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Coal miners rescued after tunnel collapse

World Coal,

29 Bosnian coal miners have been rescued from a mine after two tunnels collapsed. Five men remain trapped below ground, as union leaders accuse management of mishandling the situation.

Union leader at the Raspotocje mine, Mehmed Oruc, said two tunnels collapsed following a gas explosion, which was triggered by a minor earthwuake that hit near the nearby town of Zenica.

22 other miners were able to escape from the pit after the tunnels first collapsed, with two men seriously injured.

The coal mine has been troubled regularly by similar incidents, and this tunnel collapse and gas explosion is the third such incident in 2014 alone. Just 4 weeks ago, 16 miners were hurt in a serious gas explosion.

Union leaders and family members have said mine management should have handled the latest crisis better, particularly in light of news managers at first claimed only eight workers were trapped inside the pit. According to numerous sources, authorities only brought rescue equipment to the mine seven hours after the blast.

Due to the delay and mismanagement on behalf of the authorities, the miners trapped underground were forced to spend the Thursday night 500 m trapped below ground.

Esad Civic, manager of the mine, said rescue efforts had been halted as rescuers are unable to reach the remaining five men. He also rebuffed accusations of mismanagement and insisted that “mine accidents can’t be avoided”.

However, according to the Wall Street Journal, Civic did concede that the Raspotocje mine – once one of the most modern in Europe – was far from world class following the 1992 – 95 war that impoverished the country.

Muris Tutnjic, one of the miners who escaped on Thursday, came to the site on Friday to show his support. He said the underground blast "just blew us away."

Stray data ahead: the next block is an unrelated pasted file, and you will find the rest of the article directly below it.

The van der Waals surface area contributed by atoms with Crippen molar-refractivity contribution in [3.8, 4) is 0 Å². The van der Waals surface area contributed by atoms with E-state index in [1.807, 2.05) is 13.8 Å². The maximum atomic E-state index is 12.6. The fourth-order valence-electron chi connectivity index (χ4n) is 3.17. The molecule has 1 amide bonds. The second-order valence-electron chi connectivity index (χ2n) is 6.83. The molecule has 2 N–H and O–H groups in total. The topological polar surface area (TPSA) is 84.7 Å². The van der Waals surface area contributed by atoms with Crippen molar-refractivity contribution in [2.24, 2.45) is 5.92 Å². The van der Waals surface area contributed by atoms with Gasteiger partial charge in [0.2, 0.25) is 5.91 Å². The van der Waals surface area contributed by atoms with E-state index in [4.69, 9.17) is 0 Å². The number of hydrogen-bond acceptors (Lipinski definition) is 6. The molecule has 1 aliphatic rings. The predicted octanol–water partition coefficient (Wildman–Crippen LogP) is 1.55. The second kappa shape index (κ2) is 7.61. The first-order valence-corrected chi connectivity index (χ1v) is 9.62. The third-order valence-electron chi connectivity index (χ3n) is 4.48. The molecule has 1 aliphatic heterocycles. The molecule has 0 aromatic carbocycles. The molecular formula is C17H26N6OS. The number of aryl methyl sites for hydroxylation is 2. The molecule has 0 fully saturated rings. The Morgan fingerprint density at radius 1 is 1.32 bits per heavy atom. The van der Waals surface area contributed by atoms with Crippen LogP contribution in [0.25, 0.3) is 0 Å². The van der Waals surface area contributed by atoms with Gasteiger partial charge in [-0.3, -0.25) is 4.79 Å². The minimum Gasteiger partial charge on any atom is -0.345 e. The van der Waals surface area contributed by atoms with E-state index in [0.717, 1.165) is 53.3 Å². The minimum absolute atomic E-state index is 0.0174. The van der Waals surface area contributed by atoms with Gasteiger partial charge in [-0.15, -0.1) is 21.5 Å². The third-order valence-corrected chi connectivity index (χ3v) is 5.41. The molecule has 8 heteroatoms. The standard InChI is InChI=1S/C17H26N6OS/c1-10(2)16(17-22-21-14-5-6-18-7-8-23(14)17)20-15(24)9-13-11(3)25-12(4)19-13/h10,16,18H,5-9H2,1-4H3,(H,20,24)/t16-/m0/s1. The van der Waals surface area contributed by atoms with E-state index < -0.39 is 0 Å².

"I was alone [...] Thank God I managed to pull myself out," Tutnjic told the Associated Press. "My colleagues [...] they were some 200, 300 maybe 400 metres away from me, they got covered."

Of the five men still below ground, authorities believe the worst may have happened.

Regional governor, Nermin Niksic, said: "This accident is a big tragedy for the whole of Bosnia-Hercegovina. Unfortunately five lives were lost.”

"We share the pain of the families of miners who have died," he added.

Due to lack of rescue equipment, the rescuers of the 29 miners often had to resort to basic methods:

"We were digging with hands and throwing coal everywhere. We were even putting it into pockets, on the sides," one of the rescuers said.

"The trapped miners were also digging on their side. When there were only five metres to dig, we heard them. We then pushed them a pipe in which we poured water and they were drinking on the other side. Then we made a hole just sufficient for them to pass through," Savudin Dizdarevic explained.

Niksic praised the rescuers for "making superhuman efforts to save their comrades".

BBC correspondent, Guy Delauney, said it was “heartbreaking” to witness news break that five miners remained trapped below ground – presumed dead – following previous reports that all miners were alive and well. 

Edited from various sources by Sam Dodson

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